Q&A with Dulaney cross country runner Isabel Griffith

Dulaney junior Isabel Griffith grew up playing soccer, basketball and lacrosse, and when she entered high school three years ago, she figured she would continue with all of them.

But right before her freshman year, a neighbor on the Lions' cross country team talked her into running. Griffith instantly fell in love with the sport. She enjoys the bond with her teammates and thrives on the mental challenges.

Last Saturday, she won the girls race at Dulaney's 30th annual Barnhart Invitational, finishing in a personal-best 18 minutes, 54 seconds — more than a minute faster than her second-place finish in the race last year. On Saturday, she'll look to keep with her winning ways at the prestigious Bull Run Invitational at Hereford.

Last season, Griffith took third place at states in the Class 4A race, with the team taking fourth. With her steady improvement and the Dulaney girls' depth, she's expecting to improve on both fronts this season. Griffith, who maintains a 3.8 GPA, also runs indoor and outdoor track. She spent eighth grade living in Costa Rica and is fluent in Spanish. This summer, she returned to Costa Rica and shared her love for running.

What was it like winning the Barnhart and setting a personal-best time last Saturday?

I was really excited at Barnhardt.   I like running here at Dulaney, and it was a beautiful day.   Everyone was excited, and I just wanted to run fast.

Next up is the Bull Run at Hereford; what makes that race so special?

I actually like Hereford's course. There's something about the one-loop mentality; I like it, and I can do hills — that's not one of my weaknesses.  It's a big race with a lot of people, a lot of great competition, and I love it. 

On days you just don't feel like training, how do you stay motivated?

You use different things.  But just having your teammates behind you helps and knowing that everyone is out there doing the same thing and everyone is being challenged and knowing it's hard for all of us.  Now being one of the upperclassmen, I've been realizing more things like the importance of warm-ups and cool-downs.  As you get older and as I've run more, I understand the importance of training.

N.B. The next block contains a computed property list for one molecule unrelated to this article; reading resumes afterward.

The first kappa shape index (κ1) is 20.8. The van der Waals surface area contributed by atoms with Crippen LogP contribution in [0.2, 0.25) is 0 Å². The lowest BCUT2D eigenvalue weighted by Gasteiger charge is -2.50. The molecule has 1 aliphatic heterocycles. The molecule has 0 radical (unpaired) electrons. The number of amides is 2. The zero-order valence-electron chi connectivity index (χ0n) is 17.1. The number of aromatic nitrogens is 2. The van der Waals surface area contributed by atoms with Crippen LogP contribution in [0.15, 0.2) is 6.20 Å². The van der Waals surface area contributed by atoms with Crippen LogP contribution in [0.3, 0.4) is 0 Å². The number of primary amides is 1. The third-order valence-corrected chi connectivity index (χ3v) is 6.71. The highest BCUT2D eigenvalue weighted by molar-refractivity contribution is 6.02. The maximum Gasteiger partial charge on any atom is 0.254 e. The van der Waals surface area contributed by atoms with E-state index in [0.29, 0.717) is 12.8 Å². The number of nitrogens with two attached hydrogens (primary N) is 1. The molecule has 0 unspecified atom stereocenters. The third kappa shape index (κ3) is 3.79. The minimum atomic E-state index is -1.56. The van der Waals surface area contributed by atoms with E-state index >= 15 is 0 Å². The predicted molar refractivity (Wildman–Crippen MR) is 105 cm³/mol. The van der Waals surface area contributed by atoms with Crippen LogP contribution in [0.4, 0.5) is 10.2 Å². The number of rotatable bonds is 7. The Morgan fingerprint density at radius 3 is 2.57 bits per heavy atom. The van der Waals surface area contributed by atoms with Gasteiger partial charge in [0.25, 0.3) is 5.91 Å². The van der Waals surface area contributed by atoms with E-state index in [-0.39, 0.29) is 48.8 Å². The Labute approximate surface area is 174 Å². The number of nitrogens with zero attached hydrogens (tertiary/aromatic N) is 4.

When you're struggling during a certain stretch in a race, how do you overcome it?

  The mental aspect is what this sport is all about.  I like to think that I put in the work and I have the physical ability. Getting over the mental barrier is always the hardest part, and I know there's always a finish.

What's the best advice you've received?

I think hard work is really important and knowing that it will pay off.   And as long as you have a good attitude about things, good things will happen.   

  What's the feeling like when you see your times improve?

I love it.  My freshman year, it used to be a lot more time in between, and now even just taking three or four seconds off is awesome.

How important is it to you win a state title?

That's what I want.  I especially want our team to win.   Last year we were so close.  I think our top seven is getting together and is starting to come together. I think it's going to take everyone's hard work, everyone's commitment to it and everyone's good attitude toward it.  Also, it's knowing that we can do it, having the capacity to think that it's possible. 

How did you help spread the word about running during your trip to Costa Rica this summer?

We took a bunch of running shoes from our team and worked on getting a running group and camps started.  I liked the feeling of knowing  about running and being able to help people with it — like stretching and strength exercises and stuff like that. It was fun.


Copyright © 2018, The Baltimore Sun, a Baltimore Sun Media Group publication | Place an Ad